• 11:03 There are a lot of different philosophies you can take to that. Every brand needs to have a deeper level of exclusivity. We’ll get into this a little more with how exclusive comes to pass with purchases and memberships. Even if you’re not directly selling something, in order to create loyalty you have to have a level of exclusivity. The number one way that’s happening is the explosion of the newsletter and mailing list. A couple of years ago, you would have said “mailing list” and everyone else would say, “I don’t want to be on a mailing list! It’s spam! I don’t want that stuff.” Now, that’s the intrigue point. If people can get on your newsletter, that’s more than a foot in the door. Now, you can invite them in deeper to the next level.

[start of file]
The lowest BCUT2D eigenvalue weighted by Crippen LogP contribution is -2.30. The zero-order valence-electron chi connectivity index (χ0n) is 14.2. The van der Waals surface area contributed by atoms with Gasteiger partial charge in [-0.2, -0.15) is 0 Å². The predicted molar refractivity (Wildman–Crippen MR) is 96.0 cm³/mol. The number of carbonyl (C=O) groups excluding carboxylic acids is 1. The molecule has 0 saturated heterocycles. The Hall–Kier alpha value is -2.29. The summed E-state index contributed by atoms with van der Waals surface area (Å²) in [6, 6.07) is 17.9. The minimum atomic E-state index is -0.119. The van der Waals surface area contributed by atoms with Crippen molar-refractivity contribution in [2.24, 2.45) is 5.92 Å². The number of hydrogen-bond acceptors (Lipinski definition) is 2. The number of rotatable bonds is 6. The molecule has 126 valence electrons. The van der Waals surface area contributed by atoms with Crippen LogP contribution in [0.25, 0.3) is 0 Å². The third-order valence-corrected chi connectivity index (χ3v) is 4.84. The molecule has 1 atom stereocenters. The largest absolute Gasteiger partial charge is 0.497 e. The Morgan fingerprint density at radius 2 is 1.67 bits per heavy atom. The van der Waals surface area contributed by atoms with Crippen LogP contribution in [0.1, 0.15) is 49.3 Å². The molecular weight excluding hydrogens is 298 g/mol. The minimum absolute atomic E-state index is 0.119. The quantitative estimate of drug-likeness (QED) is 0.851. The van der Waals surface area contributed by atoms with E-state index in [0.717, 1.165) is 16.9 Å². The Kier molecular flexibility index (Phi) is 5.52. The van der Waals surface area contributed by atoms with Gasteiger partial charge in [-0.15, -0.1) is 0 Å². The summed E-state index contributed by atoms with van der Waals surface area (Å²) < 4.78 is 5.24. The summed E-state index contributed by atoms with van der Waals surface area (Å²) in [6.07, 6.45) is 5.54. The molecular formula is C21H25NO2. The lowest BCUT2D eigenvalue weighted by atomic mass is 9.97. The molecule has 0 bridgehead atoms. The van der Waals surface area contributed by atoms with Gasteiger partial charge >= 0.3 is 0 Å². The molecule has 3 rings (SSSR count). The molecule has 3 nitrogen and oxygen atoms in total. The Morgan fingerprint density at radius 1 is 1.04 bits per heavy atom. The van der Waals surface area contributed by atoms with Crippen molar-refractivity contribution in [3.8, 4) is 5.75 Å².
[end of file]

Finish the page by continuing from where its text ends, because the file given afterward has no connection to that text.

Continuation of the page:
The power behind bringing someone into something exclusive is having really good inclusive content.

  • 12:11 Kyle: You’re giving and giving and then you take. I’ve seen people that say, “I share one blog post every month or so and I’m making a course. I want them to sign up for my newsletter for this course. The content is going to be really valuable and they’ll have to pay for the course, but I want them to sign up for it. Why am I not getting any people subscribing?” Well, you haven’t given enough for them to feel confident signing up for this thing. You’re putting a wall in front of them saying, “I’ll share some stuff with you, but I don’t want to share everything with you because that’s going to be in the course and that’s paid content.”